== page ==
Junior Lauren Schiller's family is in the midst of the United States' most recent natural disaster, Hurricane Harvey. Fortunately, her loved ones have not been significantly affected, but the storm’s aftermath has nonetheless left its mark on their lives.
The tropical storm landed on the Texas Gulf Coast on Aug. 2. According to The New York Times, rainfall exceeded nearly 50 inches in some areas, resulting in enormous floodwaters and damages. Contaminated water and chemical hazards are also major concerns in regards to the safety of residents. As of now, 39 people have died and survivors are struggling to find room in shelters and much of the worst damage is in and around the Houston area.
Currently, one of the most difficult obstacles for Houston natives is obtaining supplies. Schiller told The DePauw about how her father attempted to purchase a water pump at a Home Depot guarded by armed officers, but the entire store was sold out. She explained how difficult it is being away from home, as she currently resides in New York doing a semester long internship.
“It hurts to see the amount of people that have lost everything,” Schiller said. “It’s also disheartening to see a number of streets that I grew up driving on completely torn apart by the vigorous current of the flood waters.”
Schiller believes the“vibrant and diverse” city of Houston will repair itself in the coming months.
DePauw graduate and journalist Mike Morris ‘07 is currently reporting directly on the scene in Houston at The Houston Chronicle. When explaining his experience to The DePauw, he immediately emphasized the enormous extent of the damage, “This storm ruined the entire region, and it has been impossible to truly comprehend how widespread the damage is,” Morris said. “Reporters want to see everything firsthand to believe it, but that’s just not possible in this case.”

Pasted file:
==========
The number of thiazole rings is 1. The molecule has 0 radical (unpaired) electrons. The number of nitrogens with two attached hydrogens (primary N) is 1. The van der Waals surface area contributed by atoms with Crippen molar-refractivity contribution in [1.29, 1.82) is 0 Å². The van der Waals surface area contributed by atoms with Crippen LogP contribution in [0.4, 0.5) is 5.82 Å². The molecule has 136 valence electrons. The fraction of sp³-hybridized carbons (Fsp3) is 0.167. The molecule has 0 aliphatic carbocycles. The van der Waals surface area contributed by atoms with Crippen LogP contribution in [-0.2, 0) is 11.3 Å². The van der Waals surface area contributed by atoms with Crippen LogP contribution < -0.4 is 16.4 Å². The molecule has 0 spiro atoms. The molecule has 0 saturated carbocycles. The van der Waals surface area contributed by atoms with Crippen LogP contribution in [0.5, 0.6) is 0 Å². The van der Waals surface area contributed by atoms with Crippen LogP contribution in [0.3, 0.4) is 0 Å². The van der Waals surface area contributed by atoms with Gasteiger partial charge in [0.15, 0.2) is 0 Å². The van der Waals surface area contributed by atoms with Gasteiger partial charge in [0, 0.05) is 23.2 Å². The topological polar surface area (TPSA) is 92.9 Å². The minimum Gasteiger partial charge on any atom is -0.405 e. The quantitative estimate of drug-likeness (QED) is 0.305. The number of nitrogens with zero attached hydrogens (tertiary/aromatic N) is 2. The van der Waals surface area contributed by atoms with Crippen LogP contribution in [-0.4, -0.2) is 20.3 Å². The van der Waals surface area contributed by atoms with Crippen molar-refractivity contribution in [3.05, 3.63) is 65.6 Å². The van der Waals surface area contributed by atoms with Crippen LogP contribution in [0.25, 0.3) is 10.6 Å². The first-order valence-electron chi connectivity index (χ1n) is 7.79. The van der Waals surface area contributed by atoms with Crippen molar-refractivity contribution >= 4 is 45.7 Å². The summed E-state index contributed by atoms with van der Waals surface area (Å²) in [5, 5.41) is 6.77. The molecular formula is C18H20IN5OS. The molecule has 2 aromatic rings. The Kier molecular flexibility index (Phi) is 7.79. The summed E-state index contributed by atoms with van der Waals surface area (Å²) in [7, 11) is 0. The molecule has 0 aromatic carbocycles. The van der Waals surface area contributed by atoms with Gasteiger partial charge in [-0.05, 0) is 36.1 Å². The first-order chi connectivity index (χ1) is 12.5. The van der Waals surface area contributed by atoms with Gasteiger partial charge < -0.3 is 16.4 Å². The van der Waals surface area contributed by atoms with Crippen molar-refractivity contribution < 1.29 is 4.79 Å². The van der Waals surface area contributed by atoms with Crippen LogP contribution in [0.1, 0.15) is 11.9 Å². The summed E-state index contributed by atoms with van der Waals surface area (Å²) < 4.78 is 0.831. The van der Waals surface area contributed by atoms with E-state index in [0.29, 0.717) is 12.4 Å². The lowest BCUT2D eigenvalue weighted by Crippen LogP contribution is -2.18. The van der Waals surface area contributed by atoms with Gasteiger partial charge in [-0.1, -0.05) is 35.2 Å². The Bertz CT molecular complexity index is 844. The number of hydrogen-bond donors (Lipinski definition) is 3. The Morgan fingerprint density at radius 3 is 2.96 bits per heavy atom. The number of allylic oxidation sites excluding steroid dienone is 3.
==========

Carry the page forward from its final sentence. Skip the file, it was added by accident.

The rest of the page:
Throughout the past week, Morris has been gathering information from Houston Mayor Sylvester Turner and city officials for news stories. Although his house is intact and his family is safe, Harvey’s aftermath has still wreaked emotional destruction for Morris.
“It’s been a stressful week for all of us. Colleagues have lost houses and cars, or may lose them in the coming days,” Morris said. “ My wife and I have lived in Houston eight years, and this city has become home.”
Junior Georgia Green’s family has also experienced first-hand the effects of the hurricane’s detrimental rainfall and flooding. Although her mom and stepdad live just north of the Houston area and did not have to evacuate, some of her relatives and friends are staying with her family to avoid danger. “It’s unsettling because I’m not there,” Green said. “I look at pictures of flooding and know where that is.”
Green recalled how her grandma in Houston even saw someone being picked up by a helicopter and brought to safety.
Both Schiller and Green agree that despite the storm, it’s been amazing to see how the Houston community has united under such disastrous circumstances. Massive volunteer efforts across the Houston area have already formed without the help of official government direction.
“It is inspiring to see so many people giving (time, food, clothes, supplies, etc.) and coming together to help one another,” Schiller said. “That is what Houston is all about.”
If you are interested in helping the relief efforts in the Houston area, donate to The Red Cross or Houston Texans quarterback J.J. Watt’s Houston Food Relief Fund, which has already surpassed $12 million in donations toward Hurricane Harvey victims.